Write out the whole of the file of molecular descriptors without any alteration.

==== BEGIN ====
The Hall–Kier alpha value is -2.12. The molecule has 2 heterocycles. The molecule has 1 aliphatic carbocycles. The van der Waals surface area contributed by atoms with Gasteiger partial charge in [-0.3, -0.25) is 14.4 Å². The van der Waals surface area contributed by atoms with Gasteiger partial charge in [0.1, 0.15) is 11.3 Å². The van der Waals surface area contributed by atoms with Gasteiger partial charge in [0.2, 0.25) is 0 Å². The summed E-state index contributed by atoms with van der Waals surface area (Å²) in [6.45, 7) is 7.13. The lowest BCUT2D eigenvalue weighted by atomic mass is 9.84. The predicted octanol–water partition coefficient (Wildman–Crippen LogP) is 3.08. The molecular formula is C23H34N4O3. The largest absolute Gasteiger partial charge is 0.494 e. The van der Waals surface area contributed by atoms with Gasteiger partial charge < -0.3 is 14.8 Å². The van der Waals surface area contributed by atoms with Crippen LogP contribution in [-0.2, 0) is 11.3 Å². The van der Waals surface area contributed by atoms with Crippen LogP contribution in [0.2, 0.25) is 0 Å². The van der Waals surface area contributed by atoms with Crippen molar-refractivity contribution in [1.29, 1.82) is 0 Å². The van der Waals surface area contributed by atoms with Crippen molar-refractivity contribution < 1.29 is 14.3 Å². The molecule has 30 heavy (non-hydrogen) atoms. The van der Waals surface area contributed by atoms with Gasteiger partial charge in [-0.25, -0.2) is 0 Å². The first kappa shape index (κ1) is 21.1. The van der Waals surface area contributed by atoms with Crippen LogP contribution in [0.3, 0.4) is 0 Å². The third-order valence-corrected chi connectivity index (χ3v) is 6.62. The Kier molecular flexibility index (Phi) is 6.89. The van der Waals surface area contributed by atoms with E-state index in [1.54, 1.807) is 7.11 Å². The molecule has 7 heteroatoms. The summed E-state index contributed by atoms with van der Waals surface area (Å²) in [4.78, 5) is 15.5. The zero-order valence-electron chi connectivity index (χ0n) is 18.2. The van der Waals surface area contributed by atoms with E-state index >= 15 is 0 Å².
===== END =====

The Hall–Kier alpha value is -2.12. The molecule has 2 heterocycles. The molecule has 1 aliphatic carbocycles. The van der Waals surface area contributed by atoms with Gasteiger partial charge in [-0.3, -0.25) is 14.4 Å². The van der Waals surface area contributed by atoms with Gasteiger partial charge in [0.1, 0.15) is 11.3 Å². The van der Waals surface area contributed by atoms with Gasteiger partial charge in [0.2, 0.25) is 0 Å². The summed E-state index contributed by atoms with van der Waals surface area (Å²) in [6.45, 7) is 7.13. The lowest BCUT2D eigenvalue weighted by atomic mass is 9.84. The predicted octanol–water partition coefficient (Wildman–Crippen LogP) is 3.08. The molecular formula is C23H34N4O3. The largest absolute Gasteiger partial charge is 0.494 e. The van der Waals surface area contributed by atoms with Gasteiger partial charge < -0.3 is 14.8 Å². The van der Waals surface area contributed by atoms with Crippen LogP contribution in [-0.2, 0) is 11.3 Å². The van der Waals surface area contributed by atoms with Crippen LogP contribution in [0.2, 0.25) is 0 Å². The van der Waals surface area contributed by atoms with Crippen molar-refractivity contribution in [1.29, 1.82) is 0 Å². The van der Waals surface area contributed by atoms with Crippen molar-refractivity contribution < 1.29 is 14.3 Å². The molecule has 30 heavy (non-hydrogen) atoms. The van der Waals surface area contributed by atoms with Gasteiger partial charge in [-0.25, -0.2) is 0 Å². The first kappa shape index (κ1) is 21.1. The van der Waals surface area contributed by atoms with Crippen LogP contribution in [0.3, 0.4) is 0 Å². The third-order valence-corrected chi connectivity index (χ3v) is 6.62. The Kier molecular flexibility index (Phi) is 6.89. The van der Waals surface area contributed by atoms with E-state index in [1.54, 1.807) is 7.11 Å². The molecule has 7 heteroatoms. The summed E-state index contributed by atoms with van der Waals surface area (Å²) in [4.78, 5) is 15.5. The zero-order valence-electron chi connectivity index (χ0n) is 18.2. The van der Waals surface area contributed by atoms with E-state index >= 15 is 0 Å².